Trump Campaign Records Voters Dropping Off Ballots in Philadelphia. AG Says It May Be “Illegal”

The Trump campaign has been openly videotaping voters submitting ballots at drop boxes in Philadelphia, which the state’s attorney general said may be illegal, according to The New York Times.

The Trump campaign began to record voters earlier this month. A Trump campaign official told the Times that the campaign was worried only about voters submitting large numbers of ballots but the outlet noted that the “assertion appears to have been false.”

The Trump campaign submitted a complaint to city officials last week claiming that voters depositing two to three ballots instead of only their own were “blatant violations of the Pennsylvania election code.”

“This must be stopped,” wrote Trump campaign lawyer Linda Kerns, arguing that the voters “undermine the integrity of the voting process.”

City officials reject claims:

“Third party delivery is permitted in certain circumstances,” Benjamin Field, a deputy city solicitor and counsel to the city Board of Elections, said in response to the letter. “The Board cannot agree with your conclusion on the basis of the information you provided. Nor can the Board, in exercising its duties, assume that an individual is violating the Election Code when that person can act as an agent for a voter who required assistance.”

The Times added that “Under Pennsylvania law, voters are allowed to deliver only their own ballots to drop boxes, unless they are assisting a voter with a disability or who otherwise needs assistance. But voting has been upended by the pandemic and many voters are unfamiliar with the rules around drop boxes, which they may be using for the first time.”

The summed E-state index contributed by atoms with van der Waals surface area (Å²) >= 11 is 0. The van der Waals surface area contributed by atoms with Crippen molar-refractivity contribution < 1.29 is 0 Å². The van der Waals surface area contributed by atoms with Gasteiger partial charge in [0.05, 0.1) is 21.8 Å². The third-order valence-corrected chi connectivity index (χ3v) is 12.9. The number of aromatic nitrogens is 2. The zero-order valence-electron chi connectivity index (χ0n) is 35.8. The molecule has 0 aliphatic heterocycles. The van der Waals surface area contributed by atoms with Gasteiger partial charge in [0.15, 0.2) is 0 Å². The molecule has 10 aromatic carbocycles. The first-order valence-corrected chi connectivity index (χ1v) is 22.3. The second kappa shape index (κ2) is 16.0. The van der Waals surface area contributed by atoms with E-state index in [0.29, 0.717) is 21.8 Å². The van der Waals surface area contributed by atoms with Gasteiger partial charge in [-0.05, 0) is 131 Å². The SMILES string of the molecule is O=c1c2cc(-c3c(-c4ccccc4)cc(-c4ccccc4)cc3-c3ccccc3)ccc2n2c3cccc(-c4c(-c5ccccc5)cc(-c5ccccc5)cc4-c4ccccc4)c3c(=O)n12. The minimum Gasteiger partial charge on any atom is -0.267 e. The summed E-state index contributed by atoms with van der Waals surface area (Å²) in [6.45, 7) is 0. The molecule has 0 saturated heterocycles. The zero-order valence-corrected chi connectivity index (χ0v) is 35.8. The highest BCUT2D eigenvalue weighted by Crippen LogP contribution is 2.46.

AG: Effort may be illegal

“Pennsylvania law permits poll watchers to carry out very discrete and specific duties — videotaping voters at drop boxes is not one of them,” Pennsylvania Attorney General Josh Shapiro, a Democrat, told the Times. “Our entire system of voting is built on your ballot being private and your choice to vote being a personal one. Depending on the circumstance, the act of photographing or recording a voter casting a ballot could be voter intimidation — which is illegal.”

A spokesperson for Philadelphia District Attorney Larry Krasner added that the office “is committed to investigating any and all allegations of voter intimidation and harassment,” and expected “that any organized efforts from campaigns will fully comport with Pennsylvania law.”


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